“If we can fix things for mothers – and we can – we can fix so many other things that are wrong in theworld. Women are at the heart of every family, every nation. It’s mostly mothers who make sure children are loved, fed, vaccinated, educated. You just can’t build healthy, peaceful, prosperous societies without making life better for girls and women.” – Sarah Brown, Global Patron, White Ribbon Alliance. From White Ribbon Alliance Atlast of Birth.
I first came across the White Ribbon Alliance at the World Economic Forum in 2010. I met their founder and was moved by not only her stories about women in the developing world but her hard facts about maternal healths and the truth about what is happening in many parts of the world today where little to no care is given to women giving birth and the very real mortality rate for mothers and newborns.
I have been a supporter ever since. Those who know me often say I’m a “cause filter” because I look very carefully at organizations, what they do, what their intentions are and where they are spending their money. I proudly support WRA because they are making a real impact, with powerful campaigns, partners on the ground and patrons around the world all working towards the same goal – to reduce mother and newborn mortality around the world.
I wrote about White Ribbon Alliance on Help A Woman Out (my Tumblr where I focus on women’s issues only) and frequently tweet and post about their events and campaigns. I was honored to be invited to a seated breakfast during the recent WIE Symposium hosted by Arianna Huffington, Donna Karan and Sarah Brown. At the Wake Up Call For Women and Newborns of the World Breakfast, I had the opportunity to meet and talk to many women like myself – in positions of influence (though certainly many of them were WAY more influential than me) and use our voices to spread the message of WRA and their mission. We heard from not only our hosts (who are just as fabulous and inspirational as you might imagine) and also hear from Frontline Health Workers on the ground and leaders in the vaccination space like the President of Merck Vaccines, Julie Gerberding.
The good news is that things are getting better. The investments have been made and now the hard work has to be done. Campaigns like Mothers Day Every Day are helping bring awareness to the ground.
The top priority for many of us in the U.S. is education. From there, we must speak up and use our voices to say that this issue matters. To help, here is more information on White Ribbon Alliance and some fast facts you should know. For more information, I encourage you to visit their website and you can also ask me any questions and I’m happy to help or direct you to someone at the organization.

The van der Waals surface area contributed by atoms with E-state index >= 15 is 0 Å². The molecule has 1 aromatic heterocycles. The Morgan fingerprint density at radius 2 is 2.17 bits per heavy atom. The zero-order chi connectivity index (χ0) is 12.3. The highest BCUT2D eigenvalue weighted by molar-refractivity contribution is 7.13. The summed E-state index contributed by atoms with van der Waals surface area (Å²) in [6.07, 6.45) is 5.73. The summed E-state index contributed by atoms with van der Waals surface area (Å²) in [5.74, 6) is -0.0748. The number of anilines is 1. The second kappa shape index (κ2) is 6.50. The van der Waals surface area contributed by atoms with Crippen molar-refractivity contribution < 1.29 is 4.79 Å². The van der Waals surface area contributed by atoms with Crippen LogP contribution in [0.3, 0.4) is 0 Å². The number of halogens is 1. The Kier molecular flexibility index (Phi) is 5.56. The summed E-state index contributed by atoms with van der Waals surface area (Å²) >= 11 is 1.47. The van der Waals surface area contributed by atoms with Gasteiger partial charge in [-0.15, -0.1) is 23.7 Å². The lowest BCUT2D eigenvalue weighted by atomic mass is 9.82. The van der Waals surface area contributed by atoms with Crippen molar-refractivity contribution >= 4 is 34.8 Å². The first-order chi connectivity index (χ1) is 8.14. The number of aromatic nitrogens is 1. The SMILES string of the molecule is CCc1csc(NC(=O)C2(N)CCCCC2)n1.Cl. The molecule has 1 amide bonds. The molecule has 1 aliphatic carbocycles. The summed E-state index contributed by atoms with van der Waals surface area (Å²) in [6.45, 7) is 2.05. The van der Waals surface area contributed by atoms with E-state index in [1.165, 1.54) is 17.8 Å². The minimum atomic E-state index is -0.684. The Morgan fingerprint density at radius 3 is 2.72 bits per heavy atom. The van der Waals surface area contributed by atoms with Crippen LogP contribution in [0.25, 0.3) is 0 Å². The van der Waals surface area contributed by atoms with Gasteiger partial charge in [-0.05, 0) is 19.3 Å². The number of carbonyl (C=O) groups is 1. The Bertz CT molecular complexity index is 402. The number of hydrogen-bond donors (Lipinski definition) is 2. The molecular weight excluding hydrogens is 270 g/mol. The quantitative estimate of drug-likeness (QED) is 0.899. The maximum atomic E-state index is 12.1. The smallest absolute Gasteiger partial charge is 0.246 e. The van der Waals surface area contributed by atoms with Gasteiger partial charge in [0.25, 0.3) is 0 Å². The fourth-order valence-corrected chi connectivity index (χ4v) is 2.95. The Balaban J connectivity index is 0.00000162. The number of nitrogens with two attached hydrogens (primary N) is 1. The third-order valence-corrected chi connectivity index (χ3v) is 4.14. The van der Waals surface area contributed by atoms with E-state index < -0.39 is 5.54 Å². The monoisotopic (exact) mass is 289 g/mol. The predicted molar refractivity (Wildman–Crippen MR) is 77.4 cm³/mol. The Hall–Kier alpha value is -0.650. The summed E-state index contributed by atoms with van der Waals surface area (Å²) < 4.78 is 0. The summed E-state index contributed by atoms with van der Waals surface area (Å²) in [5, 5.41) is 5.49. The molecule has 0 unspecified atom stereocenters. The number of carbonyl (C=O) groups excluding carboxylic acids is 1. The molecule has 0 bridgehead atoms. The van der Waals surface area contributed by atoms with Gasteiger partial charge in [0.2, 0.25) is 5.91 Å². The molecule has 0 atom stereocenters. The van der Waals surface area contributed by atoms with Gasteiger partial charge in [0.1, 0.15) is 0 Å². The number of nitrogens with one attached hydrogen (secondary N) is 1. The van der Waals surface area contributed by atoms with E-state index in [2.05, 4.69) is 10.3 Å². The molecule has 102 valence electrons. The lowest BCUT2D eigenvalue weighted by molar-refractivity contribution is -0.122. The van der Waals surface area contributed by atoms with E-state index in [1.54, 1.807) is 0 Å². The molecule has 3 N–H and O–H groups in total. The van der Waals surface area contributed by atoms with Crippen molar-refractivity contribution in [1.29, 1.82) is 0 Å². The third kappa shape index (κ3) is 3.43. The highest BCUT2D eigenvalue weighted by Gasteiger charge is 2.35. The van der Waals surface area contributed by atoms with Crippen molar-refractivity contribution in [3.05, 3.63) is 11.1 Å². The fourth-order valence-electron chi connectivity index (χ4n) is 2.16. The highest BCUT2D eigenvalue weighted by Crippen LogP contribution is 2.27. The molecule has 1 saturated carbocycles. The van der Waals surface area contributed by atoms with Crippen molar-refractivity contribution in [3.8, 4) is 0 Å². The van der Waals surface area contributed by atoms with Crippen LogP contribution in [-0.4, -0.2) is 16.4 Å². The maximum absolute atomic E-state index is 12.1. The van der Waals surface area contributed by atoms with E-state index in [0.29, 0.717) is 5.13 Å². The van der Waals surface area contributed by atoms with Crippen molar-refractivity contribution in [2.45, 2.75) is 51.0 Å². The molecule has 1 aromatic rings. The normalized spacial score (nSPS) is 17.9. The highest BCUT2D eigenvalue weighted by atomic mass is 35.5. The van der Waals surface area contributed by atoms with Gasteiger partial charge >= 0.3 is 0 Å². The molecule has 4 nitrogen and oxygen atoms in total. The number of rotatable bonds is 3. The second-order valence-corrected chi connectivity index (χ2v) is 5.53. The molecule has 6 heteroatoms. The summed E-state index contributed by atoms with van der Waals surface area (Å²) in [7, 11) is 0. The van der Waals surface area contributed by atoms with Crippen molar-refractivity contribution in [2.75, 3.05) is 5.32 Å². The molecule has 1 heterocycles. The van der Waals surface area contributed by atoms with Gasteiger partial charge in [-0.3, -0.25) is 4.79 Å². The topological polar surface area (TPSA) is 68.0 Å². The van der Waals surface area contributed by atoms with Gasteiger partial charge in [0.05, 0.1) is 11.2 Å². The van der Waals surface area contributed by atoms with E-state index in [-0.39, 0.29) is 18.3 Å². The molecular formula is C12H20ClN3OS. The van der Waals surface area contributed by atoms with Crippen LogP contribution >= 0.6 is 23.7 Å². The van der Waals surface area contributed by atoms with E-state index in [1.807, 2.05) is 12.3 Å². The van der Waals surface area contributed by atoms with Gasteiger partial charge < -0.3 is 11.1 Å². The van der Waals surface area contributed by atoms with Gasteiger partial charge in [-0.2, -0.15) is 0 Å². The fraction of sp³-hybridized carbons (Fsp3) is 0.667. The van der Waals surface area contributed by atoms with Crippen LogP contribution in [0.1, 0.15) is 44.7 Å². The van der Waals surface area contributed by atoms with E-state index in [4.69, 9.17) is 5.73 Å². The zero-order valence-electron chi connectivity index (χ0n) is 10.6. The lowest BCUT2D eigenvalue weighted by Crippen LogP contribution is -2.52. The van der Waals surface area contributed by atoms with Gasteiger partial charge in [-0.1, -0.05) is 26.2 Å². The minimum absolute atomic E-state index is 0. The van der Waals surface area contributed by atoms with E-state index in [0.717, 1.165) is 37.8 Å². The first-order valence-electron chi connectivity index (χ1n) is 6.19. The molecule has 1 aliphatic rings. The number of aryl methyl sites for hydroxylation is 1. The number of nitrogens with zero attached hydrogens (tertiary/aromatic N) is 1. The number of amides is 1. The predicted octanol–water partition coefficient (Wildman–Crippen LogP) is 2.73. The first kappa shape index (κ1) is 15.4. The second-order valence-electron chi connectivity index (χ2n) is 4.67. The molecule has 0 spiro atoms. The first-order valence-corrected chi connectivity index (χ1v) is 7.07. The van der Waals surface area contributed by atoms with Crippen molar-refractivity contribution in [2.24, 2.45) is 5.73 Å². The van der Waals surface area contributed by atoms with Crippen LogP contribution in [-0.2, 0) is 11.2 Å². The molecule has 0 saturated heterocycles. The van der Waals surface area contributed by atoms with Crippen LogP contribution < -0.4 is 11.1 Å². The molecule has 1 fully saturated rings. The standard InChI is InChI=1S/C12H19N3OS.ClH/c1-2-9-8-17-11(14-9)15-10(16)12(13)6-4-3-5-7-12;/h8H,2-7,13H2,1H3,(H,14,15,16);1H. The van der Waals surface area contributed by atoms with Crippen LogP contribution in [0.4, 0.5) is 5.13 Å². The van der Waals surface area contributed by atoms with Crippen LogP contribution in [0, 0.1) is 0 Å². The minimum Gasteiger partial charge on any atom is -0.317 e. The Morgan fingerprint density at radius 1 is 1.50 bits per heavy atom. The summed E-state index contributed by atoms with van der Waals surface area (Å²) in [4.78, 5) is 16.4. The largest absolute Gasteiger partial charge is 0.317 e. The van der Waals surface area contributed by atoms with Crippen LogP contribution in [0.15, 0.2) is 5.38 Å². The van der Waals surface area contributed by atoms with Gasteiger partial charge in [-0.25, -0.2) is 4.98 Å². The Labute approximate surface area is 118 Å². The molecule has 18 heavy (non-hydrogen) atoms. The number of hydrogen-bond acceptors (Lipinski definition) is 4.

Why White Ribbon Alliance?
A thousand women still die needlessl each day around the world giving birth, leaving millions of orphans. Their newborns often die too.
Half of women giving birth in Africa today do so alone, or with only a neighbor or relative to help them. A million more health workers, better supported, could save millions of mother and their newborns.
Never had so much been promised to maternal health ($40 billion in 2010); now we must make sure those promises are kept.
White Ribbon Alliance is a grassroots network of many thousands of individuals and organizations around the world, making women’s voices hear and holding leaders to account.
Together, are are succeeding. Join us to help make needless maternal and newborn deaths a thing of the past – for all women.
More Fast Facts:
- Every day, 1,000 girls and women die in pregnancy or childbirth.
- Ninety-nine percent of maternal deaths occur in developing countries.
- In sub-Saharan Africa the chances of dying in pregnancy or childbirth can be as high as 1 in 14, compared with just 1 in 4,200 in Europe.
- The world needs 3.5 million more health workers, including community workers, midwives, nurses and doctors to provide specialist emergency care.
Click here to learn more.
“Women are not dying of diseases we can’t treat…they are dying because societies have yet to make the decision that their lives are worth saving.” – Professor Mahmoud Fatullah